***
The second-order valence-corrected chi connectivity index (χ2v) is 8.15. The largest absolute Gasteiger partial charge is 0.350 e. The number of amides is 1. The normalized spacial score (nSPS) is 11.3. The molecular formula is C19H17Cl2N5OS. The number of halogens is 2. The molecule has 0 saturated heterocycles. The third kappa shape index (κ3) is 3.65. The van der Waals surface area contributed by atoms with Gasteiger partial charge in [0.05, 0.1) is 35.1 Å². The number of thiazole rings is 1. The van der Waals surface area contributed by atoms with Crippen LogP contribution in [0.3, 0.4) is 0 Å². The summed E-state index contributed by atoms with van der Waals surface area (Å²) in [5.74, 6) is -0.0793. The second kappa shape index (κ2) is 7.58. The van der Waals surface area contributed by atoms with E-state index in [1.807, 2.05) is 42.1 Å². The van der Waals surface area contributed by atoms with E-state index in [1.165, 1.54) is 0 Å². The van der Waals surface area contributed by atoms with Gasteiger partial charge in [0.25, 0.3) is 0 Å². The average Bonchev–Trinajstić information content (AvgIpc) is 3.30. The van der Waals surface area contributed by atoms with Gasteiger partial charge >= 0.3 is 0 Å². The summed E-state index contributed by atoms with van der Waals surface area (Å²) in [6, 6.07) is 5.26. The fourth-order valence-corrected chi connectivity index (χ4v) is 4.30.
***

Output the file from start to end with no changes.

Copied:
The second-order valence-corrected chi connectivity index (χ2v) is 8.15. The largest absolute Gasteiger partial charge is 0.350 e. The number of amides is 1. The normalized spacial score (nSPS) is 11.3. The molecular formula is C19H17Cl2N5OS. The number of halogens is 2. The molecule has 0 saturated heterocycles. The third kappa shape index (κ3) is 3.65. The van der Waals surface area contributed by atoms with Gasteiger partial charge in [0.05, 0.1) is 35.1 Å². The number of thiazole rings is 1. The van der Waals surface area contributed by atoms with Crippen LogP contribution in [0.3, 0.4) is 0 Å². The summed E-state index contributed by atoms with van der Waals surface area (Å²) in [5.74, 6) is -0.0793. The second kappa shape index (κ2) is 7.58. The van der Waals surface area contributed by atoms with E-state index in [1.807, 2.05) is 42.1 Å². The van der Waals surface area contributed by atoms with E-state index in [1.165, 1.54) is 0 Å². The van der Waals surface area contributed by atoms with Gasteiger partial charge in [0.25, 0.3) is 0 Å². The average Bonchev–Trinajstić information content (AvgIpc) is 3.30. The van der Waals surface area contributed by atoms with Gasteiger partial charge >= 0.3 is 0 Å². The summed E-state index contributed by atoms with van der Waals surface area (Å²) in [6, 6.07) is 5.26. The fourth-order valence-corrected chi connectivity index (χ4v) is 4.30.